Tuesday, October 6, 2020

James Dean


James Byron Dean was born in Marion, Indiana on February 8, 1931.  He was an only child, and according to him, his father was part Native American while his mother traced her lineage back to the Mayflower.  

Shortly after Dean was born, his father, a dental technician, moved the family to Santa Monica.  Life was good for the next few years, until Dean's mother was diagnosed with uterine cancer.  She passed away when he was just nine years old.  Then America entered World War 2, and Dean's father enlisted in the service.  Before he left for Europe, he sent Dean to live with relatives in Indiana.

Dean spent most of the 1940s on his aunt and uncle's farm.  He was a popular student in high school, who played varsity baseball and basketball.  He also studied drama and took lessons in public speaking.  After graduation, he returned to California to live with his newly remarried father, enrolling in Santa Monica College, where he majored in Pre-Law.  It only lasted one semester however, as Dean decided to transfer to UCLA, where he majored in Drama.  The decision did not sit well with Dean's father, and the two were estranged for the rest of Dean's life.  Ironically, Dean never graduated.  In 1951, he dropped out to pursue acting full time.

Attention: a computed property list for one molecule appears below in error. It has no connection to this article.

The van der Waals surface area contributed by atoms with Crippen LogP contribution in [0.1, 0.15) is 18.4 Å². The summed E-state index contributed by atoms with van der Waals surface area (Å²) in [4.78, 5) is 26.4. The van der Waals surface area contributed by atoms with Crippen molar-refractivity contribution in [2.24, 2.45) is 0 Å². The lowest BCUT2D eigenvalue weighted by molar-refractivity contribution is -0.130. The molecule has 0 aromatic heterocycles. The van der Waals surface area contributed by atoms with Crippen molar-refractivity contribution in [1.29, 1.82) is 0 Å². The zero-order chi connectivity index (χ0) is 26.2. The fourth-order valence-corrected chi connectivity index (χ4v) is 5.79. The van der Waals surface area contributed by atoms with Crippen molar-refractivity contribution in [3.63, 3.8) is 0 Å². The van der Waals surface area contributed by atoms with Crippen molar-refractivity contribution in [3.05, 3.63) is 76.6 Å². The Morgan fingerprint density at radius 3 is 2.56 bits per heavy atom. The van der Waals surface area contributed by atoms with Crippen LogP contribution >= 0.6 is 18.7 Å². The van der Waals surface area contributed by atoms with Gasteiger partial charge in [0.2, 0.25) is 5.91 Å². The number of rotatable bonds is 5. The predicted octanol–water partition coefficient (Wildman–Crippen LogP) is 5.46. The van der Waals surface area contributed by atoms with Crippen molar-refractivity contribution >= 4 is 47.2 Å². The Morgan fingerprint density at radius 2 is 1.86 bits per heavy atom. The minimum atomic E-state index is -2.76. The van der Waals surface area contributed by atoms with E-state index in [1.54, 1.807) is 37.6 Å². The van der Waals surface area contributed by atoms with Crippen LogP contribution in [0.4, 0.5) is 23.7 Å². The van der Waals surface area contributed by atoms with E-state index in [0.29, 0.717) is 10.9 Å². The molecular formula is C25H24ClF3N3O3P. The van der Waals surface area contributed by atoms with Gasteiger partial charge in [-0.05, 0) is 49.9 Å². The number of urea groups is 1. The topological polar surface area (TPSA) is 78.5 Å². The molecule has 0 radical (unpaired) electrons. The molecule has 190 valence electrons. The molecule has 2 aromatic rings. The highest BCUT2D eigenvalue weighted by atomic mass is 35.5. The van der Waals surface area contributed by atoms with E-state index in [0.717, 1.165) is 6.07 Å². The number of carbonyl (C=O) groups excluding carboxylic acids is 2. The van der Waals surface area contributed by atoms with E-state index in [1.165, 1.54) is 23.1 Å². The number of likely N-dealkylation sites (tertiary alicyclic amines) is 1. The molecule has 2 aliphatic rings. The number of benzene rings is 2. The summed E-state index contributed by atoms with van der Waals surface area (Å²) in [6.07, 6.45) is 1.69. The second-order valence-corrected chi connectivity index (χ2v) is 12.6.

Dean didn't have any trouble finding work.  His first job was in this commercial for Pepsi.  He then landed a role in an Easter television special called Hill Number One, wherein he played John the Beloved Disciple.  You can watch the special in its entirety here

Over the next few years, Dean continued to find work, with walk-on roles in such films as Fixed Bayonets (1951), Sailor Beware (1952), and Has Anybody Seen My Gal? (1952).  He also appeared on television, on such series as Kraft Television Theatre and General Electric Theater.  He supplemented his income by working as a parking lot attendant at CBS Studios.

Dean's big break came in 1953, when he was cast in the film adaptation of John Steinbeck's novel East of Eden.  Director Elia Kazan wanted Marlon Brando for the role, but screenwriter Paul Osborn recommended the relatively unknown Dean.  After meeting with him, Kazan felt that Dean was right for the role, as did John Steinbeck, although the latter disliked Dean personally.

Despite having a script to follow, Dean improvised most of his performance.  This includes what is considered to be the film's most famous sequence, wherein Dean's character embraces his father following an argument rather than leaving the room as the script called for.  You can watch that sequence here.

The film was a huge success.  It led to Dean being cast in what is arguably his most famous role, that of Jim Stark in Rebel Without a Cause (1955).  Like East of Eden, it proved popular among teenagers, who related to Dean's performance of teenage angst.  You can watch the film's trailer here

Having played similar characters in his first two films, Dean wanted to avoid being typecast as an angst-ridden teenage rebel.  After all, he wouldn't look like one forever.  To that end, he took the role of a Texas ranch hand who strikes oil in what would ultimately be his final film, Giant.  You can watch the trailer here.